1. If you think of a free car­bon atom as a hard-sphere, its dia­met­er is 0.34 nm. Its van der Waals radi­us is 0,17 nm. ↩︎
  2. The thick­ness of a strand of hair var­ies from 0.017 to 0.18 mm, but the most com­mon is around 0.07 mm. ↩︎

Learn more

Learn more about carbon nanotechnology from the articles below, or contact us and let’s have a chat.

Green World

Carbon nanofibers in the hydrogen industry

With our carbon nanofibers (CNFs) fabrication technology, we develop advanced materials engineering solutions for use in water electrolysis and fuel cells for the hydrogen industry.

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Carbon nanofibers in the semiconductor industry

With our carbon nanofibers (CNFs) fabrication technology, we develop advanced packing solutions and ultra-miniaturized capacitors for use in the semiconductor industry.

Cultivation Of Precisely Placed Carbon Nanofibres

What is a carbon nanofiber (CNF)?

Carbon nanofibers is a supermaterial. It is stronger, more elastic, and lighter than steel. It conducts heat and electricity better than metals. And it can be used to thousandfold the surface of materials. Let’s take a closer look at these tiny fellows.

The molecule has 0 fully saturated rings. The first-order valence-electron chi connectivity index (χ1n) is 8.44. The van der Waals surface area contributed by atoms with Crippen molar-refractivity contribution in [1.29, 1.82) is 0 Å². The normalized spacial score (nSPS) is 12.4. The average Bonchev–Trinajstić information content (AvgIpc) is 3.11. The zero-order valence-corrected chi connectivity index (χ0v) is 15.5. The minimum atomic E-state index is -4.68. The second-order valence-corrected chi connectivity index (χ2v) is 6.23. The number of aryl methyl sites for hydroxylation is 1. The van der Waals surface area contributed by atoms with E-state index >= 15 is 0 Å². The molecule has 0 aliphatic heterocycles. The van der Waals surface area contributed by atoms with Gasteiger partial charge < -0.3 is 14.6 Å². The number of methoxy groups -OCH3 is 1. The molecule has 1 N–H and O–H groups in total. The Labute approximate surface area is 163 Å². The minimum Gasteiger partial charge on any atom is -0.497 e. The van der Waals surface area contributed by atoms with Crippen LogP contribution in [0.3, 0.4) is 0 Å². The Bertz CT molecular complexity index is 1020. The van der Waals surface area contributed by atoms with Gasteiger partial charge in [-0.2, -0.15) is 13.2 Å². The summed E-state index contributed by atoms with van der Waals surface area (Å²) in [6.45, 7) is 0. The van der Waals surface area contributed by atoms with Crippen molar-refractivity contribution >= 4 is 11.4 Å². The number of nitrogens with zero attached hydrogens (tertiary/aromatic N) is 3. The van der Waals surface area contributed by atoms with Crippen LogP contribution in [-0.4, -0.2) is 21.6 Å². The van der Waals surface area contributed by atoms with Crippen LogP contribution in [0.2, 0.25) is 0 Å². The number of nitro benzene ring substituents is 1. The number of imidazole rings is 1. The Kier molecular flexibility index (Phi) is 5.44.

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Miniaturized capacitors with carbon nanofibers

Smoltek has developed the world’s thinnest discrete capacitor. You have to stack ten of them on top of each other to reach the same height as today’s industry-standard when it comes to surface-mounted capacitors. The most amazing thing about this microscopic capacitor is its performance. One square millimeter has a capacitance of a whopping 650 nanofarads (650 nF/mm2). Read on for more details.


Carbon nanofibers in hydrogen electrolysis and fuel cells

Carbon nanofibers in hydrogen electrolysis & fuel cells Hydrogen has emerged as a key to store renewable energy and making heavy industry carbon-free. Two application areas of immediate vital importance. The core technologies that make this possible are hydrogen electrolysis and fuel cells. Electrolysis converts electricity into hydrogen, while fuel cells convert the hydrogen back to electricity.